"We're way behind on spraying. We're behind on everything," Reeder says as his F-150 pickup churns through ankle-deep mud. But too much rain isn't Reeder's biggest worry - it's Mexico. "We can handle the weather," he says. "It's harder to beat unfair competition."
As U.S. trade representatives sit down with their Canadian and Mexican counterparts to renegotiate Nafta, fruit and vegetable farmers in the Southeast have emerged as a staunch component of the anti-free-trade movement. That’s put them at odds with much of the U.S. agriculture industry, which has long been one of the biggest advocates — and beneficiaries — of Nafta. Since 1994, the year the agreement went into effect, exports of staple crops such as corn, soybeans, and wheat have more than quadrupled.
Outside the U.S. Grain Belt in the Midwest, Nafta has harmed U.S. fruit and vegetable farmers, who’ve struggled to maintain market share in the face of cheaper Mexican produce. Florida, where crops can be harvested in the dead of winter, has emerged as the epicenter of anti-Nafta sentiment in U.S. agriculture. Located farther south than California, which is the main U.S. source of fresh produce, Florida made year-round fruits and vegetables possible in U.S. grocery stores. “There were times of the year when Florida vegetables fed the whole nation,” says Reggie Brown, executive vice president of the Florida Tomato Exchange, a grower group. “Everyone else has a frost. We can still produce.”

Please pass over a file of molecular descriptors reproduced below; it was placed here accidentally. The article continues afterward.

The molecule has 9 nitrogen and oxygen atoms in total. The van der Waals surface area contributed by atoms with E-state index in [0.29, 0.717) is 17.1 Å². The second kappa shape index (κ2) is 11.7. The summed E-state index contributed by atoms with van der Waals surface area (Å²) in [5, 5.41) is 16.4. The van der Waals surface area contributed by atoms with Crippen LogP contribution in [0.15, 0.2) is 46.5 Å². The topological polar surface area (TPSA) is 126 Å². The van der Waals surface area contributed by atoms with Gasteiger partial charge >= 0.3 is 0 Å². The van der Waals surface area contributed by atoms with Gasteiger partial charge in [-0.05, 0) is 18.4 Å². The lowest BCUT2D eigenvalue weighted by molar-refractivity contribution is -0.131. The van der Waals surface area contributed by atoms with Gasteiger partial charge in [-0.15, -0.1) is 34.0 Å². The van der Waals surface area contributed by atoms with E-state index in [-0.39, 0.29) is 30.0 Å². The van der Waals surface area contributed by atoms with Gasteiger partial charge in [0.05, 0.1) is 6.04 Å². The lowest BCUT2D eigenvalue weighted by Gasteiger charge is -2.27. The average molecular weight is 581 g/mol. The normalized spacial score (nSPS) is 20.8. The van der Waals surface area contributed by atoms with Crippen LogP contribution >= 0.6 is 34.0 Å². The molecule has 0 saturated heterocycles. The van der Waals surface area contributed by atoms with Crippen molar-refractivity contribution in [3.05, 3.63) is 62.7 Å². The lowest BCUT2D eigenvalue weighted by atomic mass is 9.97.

Increasingly, though, the fruits and vegetables Americans buy come from Mexico, not Florida. While annual U.S. tomato consumption has risen 61 percent since 1994, to 6.9 billion pounds, domestic production has fallen 11 percent, to 3.2 billion pounds, according to government data. Meanwhile, Mexican tomato imports have quadrupled, to 3.57 billion pounds, and strawberry imports have risen sixfold, to 568 million pounds. This has led to a rash of fruit and vegetable farm bankruptcies across Florida.
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